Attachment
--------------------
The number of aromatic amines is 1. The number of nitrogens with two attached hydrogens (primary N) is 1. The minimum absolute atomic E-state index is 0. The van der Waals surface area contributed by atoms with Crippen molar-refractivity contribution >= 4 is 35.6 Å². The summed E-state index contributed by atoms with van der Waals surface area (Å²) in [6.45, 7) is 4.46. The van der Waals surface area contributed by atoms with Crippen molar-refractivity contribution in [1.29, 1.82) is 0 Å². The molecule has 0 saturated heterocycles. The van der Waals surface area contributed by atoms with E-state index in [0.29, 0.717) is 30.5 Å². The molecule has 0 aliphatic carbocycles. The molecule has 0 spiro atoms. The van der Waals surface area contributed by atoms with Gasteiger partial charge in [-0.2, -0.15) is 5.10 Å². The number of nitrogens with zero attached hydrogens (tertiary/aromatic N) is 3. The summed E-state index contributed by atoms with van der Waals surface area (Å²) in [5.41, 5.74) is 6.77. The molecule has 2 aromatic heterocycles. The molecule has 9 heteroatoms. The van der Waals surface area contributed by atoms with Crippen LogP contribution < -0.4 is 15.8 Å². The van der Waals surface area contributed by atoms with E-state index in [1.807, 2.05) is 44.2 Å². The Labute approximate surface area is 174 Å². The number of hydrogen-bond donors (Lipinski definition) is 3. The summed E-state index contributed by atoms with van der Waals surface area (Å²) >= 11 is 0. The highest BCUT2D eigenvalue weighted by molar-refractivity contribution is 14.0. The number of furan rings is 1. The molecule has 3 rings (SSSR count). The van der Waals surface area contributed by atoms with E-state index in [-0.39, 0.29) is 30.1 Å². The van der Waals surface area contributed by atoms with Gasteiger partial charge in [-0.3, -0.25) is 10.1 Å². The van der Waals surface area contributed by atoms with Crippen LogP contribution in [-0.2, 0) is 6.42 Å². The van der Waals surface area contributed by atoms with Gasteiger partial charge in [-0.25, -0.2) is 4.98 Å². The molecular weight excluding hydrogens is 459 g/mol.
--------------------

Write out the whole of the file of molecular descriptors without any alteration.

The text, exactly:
The number of aromatic amines is 1. The number of nitrogens with two attached hydrogens (primary N) is 1. The minimum absolute atomic E-state index is 0. The van der Waals surface area contributed by atoms with Crippen molar-refractivity contribution >= 4 is 35.6 Å². The summed E-state index contributed by atoms with van der Waals surface area (Å²) in [6.45, 7) is 4.46. The van der Waals surface area contributed by atoms with Crippen molar-refractivity contribution in [1.29, 1.82) is 0 Å². The molecule has 0 saturated heterocycles. The van der Waals surface area contributed by atoms with E-state index in [0.29, 0.717) is 30.5 Å². The molecule has 0 aliphatic carbocycles. The molecule has 0 spiro atoms. The van der Waals surface area contributed by atoms with Gasteiger partial charge in [-0.2, -0.15) is 5.10 Å². The number of nitrogens with zero attached hydrogens (tertiary/aromatic N) is 3. The summed E-state index contributed by atoms with van der Waals surface area (Å²) in [5.41, 5.74) is 6.77. The molecule has 2 aromatic heterocycles. The molecule has 9 heteroatoms. The van der Waals surface area contributed by atoms with Crippen LogP contribution < -0.4 is 15.8 Å². The van der Waals surface area contributed by atoms with E-state index in [1.807, 2.05) is 44.2 Å². The Labute approximate surface area is 174 Å². The number of hydrogen-bond donors (Lipinski definition) is 3. The summed E-state index contributed by atoms with van der Waals surface area (Å²) >= 11 is 0. The highest BCUT2D eigenvalue weighted by molar-refractivity contribution is 14.0. The number of furan rings is 1. The molecule has 3 rings (SSSR count). The van der Waals surface area contributed by atoms with E-state index in [-0.39, 0.29) is 30.1 Å². The van der Waals surface area contributed by atoms with Gasteiger partial charge in [-0.3, -0.25) is 10.1 Å². The van der Waals surface area contributed by atoms with Crippen LogP contribution in [-0.2, 0) is 6.42 Å². The van der Waals surface area contributed by atoms with Gasteiger partial charge in [-0.25, -0.2) is 4.98 Å². The molecular weight excluding hydrogens is 459 g/mol.